It’s in reality a nice and helpful piece of info. I’m happy that you just shared this useful info with us. Please keep us informed like this. Thanks for sharing.

  2. Joe Ee
    October 5, 2011 at 10:12

    This Americana case is interesting, may be useful in reviewing details in this case,

    Coward v. Motor Insurers’ Bureau (1963) 1 QB 259 (CA)

    In this matter Mr. Coward and Mr. Cole were work colleagues who had an arrangement regarding shared lifts to work. Cole would drive his motorbike and Coward would ride pillion in return for a weekly sum of money. Unfortunately both were killed in a road traffic accident and the wife of Mr. Coward made a claim for damages against the estate of Mr. Cole. However Cole’s insurance policy did not cover pillion passengers and as his estate had no assets or money to satisfy the judgment, Mrs. Coward pursued the Motor Insurance Bureau (MIB).

    The MIB have an agreement whereby accidents and consequential claims would be satisfied by the Government in circumstances where the driver has no relevant policy of insurance. However the rules covering this situation require Mr. Coward was carried for “hire or reward”. Consequently Mrs. Coward needed to prove that there was a contract in place between Coward and Cole for the lifts to work.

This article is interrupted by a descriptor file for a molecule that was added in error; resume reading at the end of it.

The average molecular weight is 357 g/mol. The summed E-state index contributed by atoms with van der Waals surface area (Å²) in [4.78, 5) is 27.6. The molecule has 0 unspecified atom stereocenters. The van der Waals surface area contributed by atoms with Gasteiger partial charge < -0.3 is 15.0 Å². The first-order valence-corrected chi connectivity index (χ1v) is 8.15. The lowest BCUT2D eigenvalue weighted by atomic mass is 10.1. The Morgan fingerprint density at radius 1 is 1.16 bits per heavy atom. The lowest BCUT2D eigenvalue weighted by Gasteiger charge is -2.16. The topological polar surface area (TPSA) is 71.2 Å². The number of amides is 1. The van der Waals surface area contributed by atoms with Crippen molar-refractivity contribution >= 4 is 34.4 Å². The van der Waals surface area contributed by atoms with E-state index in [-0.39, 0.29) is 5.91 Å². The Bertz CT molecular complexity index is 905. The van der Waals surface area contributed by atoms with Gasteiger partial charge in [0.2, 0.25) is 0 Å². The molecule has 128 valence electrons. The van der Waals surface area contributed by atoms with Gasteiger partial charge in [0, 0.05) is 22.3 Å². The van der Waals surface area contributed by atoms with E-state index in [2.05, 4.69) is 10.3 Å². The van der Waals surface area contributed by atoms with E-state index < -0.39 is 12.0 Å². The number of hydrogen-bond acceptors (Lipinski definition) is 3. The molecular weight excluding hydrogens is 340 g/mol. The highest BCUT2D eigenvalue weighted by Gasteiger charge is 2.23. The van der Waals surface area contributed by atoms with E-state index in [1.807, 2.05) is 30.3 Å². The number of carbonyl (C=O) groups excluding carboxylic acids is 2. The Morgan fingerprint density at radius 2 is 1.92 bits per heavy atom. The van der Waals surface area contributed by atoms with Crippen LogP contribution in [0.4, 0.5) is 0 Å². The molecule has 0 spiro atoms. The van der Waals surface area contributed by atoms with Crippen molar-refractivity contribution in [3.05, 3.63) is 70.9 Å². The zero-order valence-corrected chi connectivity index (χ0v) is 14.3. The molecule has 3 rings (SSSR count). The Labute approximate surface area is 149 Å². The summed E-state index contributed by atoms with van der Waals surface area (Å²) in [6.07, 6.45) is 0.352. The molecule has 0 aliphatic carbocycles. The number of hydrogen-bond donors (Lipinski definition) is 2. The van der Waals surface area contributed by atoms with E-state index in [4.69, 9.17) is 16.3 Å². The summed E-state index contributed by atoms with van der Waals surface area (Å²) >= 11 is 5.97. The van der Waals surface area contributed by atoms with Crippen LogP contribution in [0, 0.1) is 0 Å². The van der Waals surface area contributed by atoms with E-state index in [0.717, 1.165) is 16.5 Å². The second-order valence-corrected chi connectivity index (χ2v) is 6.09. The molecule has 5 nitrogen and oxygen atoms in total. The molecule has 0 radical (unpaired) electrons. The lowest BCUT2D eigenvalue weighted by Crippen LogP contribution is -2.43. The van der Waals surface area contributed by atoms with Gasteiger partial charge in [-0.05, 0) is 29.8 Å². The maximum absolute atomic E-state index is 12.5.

There was clearly an offer of transport and this was accepted. In addition the consideration exchanged by the parties was the service of transport and the money paid by Mr. Coward. However there was a question over how formal this arrangement was so as to amount to an intention to create legal relations. Once again this matter progressed to the Court of Appeal and it was decided that notwithstanding the regular payment of money in return for the lift, it was not so formal as to create a contract. There were no terms as to how long this was to last, what would happen in default of payment or the availability of transport, or anything written down so as to at least make their intention clear.

    The practice of colleagues sharing a lift to work (or “car pooling”) is an accepted and wide spread practice. Parties will usually agree that one will take their car and in return the others will make a contribution towards the petrol costs. This is usually a matter of convenience, reducing costs or even a conscious decision to reduce emissions from each separately taking a vehicle. It cannot be said however that the agreement is so formal as to form a contract for the provision of this service. The contrast is to a previous example, that of public transport. There are no tickets, conditions or terms of agreement and no business or profit making organization is involved. There can be no obligation upon people in this scenario to ensure that transport is always made available to the party that pays. What would happen when the owner of the vehicle went on holiday or there was a shift change? In these circumstances an element of common sense must come into play. Most people will make informal agreements ranging from car pooling to picking up children from school or even being the designated driver on a night out. None of these create a contract as the intention is one of informal assistance or a mutual benefit, not to create legal relations.